Estimating abundance of fish associated with structured habitats by combining acoustics and optics.


The diversity and abundance of fish inhabiting complex reef habitats poses some challenges to surveys based on optical techniques, especially for schooling fish which are difficult to enumerate with such methods. Acoustic surveys are often used effectively to estimate the abundance and distribution of schooling fish but suffer from boundary effects and limited species discrimination. To reconcile these drawbacks, we present an integrated acoustic-optical survey method, to estimate the abundance of fishes in a subtropical reef habitat in Shark Bay, Western Australia, exploiting the unique benefits of each method. Acoustic backscatter attributed to multi-species groups was partitioned to species with the help of concurrent unbaited remote underwater video. This allowed estimation of the abundance of the important fishery sparid, Chrysophrys auratus, as well as 17 other members of the diverse fish community. The study addresses some of the challenges of assessing abundance of fish species that may be aggregated, but sparsely distributed, associated with a structured habitat, and mixed within a diverse assemblage of other aggregating or solitary fishes in an area where direct capture fisheries survey gears cannot be used. Synthesis and applications. The acoustic-optical survey method provides data that are vital for the assessment of fish species in ecosystems which are difficult, or impossible for certain species, to survey with existing methods. These assessments are, in turn, essential for either ecosystem-based fishery management or multiple single-species quota management, which allow for the sustainable management of the associated fisheries.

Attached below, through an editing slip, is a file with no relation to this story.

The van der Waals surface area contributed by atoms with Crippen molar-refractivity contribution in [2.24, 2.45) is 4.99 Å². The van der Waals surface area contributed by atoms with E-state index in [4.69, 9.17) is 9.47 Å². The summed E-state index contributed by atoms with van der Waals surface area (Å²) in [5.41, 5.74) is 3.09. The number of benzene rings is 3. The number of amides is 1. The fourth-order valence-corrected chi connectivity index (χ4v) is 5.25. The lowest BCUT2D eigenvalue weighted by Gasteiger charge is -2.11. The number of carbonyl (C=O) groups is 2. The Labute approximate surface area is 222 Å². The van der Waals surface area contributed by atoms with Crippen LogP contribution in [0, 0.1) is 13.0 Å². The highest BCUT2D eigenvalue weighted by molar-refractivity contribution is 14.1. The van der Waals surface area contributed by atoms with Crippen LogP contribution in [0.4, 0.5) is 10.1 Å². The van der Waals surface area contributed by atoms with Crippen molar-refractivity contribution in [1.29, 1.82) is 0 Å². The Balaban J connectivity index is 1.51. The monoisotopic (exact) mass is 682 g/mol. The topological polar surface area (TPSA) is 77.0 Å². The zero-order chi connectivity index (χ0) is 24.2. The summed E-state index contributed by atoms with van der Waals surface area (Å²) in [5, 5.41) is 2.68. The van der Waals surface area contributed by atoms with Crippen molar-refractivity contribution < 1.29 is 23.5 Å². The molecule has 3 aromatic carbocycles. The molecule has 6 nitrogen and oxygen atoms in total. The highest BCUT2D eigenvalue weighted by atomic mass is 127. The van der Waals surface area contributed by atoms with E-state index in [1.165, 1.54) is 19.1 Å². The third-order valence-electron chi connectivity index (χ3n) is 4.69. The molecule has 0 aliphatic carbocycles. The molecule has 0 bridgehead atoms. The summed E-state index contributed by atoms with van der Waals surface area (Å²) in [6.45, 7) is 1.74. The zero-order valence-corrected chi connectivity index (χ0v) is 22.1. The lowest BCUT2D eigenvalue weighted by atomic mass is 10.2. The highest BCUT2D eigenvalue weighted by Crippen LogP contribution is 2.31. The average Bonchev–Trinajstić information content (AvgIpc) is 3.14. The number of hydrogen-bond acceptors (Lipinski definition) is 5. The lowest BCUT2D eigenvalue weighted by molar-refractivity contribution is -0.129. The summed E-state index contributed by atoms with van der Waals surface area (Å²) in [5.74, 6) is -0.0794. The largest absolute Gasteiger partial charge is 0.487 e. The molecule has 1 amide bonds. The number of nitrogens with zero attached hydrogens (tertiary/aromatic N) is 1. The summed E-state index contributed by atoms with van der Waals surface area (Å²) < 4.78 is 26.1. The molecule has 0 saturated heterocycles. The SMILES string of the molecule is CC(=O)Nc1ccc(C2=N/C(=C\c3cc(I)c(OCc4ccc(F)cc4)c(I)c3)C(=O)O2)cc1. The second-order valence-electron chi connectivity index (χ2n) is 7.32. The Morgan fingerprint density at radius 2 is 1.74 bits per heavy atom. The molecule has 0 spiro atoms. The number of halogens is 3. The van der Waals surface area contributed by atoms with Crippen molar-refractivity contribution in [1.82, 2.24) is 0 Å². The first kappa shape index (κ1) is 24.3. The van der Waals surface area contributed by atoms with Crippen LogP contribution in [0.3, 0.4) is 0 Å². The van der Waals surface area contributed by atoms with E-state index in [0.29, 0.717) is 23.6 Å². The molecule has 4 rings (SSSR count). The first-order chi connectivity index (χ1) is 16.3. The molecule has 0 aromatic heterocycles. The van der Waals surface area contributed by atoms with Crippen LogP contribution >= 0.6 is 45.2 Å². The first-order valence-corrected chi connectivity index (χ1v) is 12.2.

Key words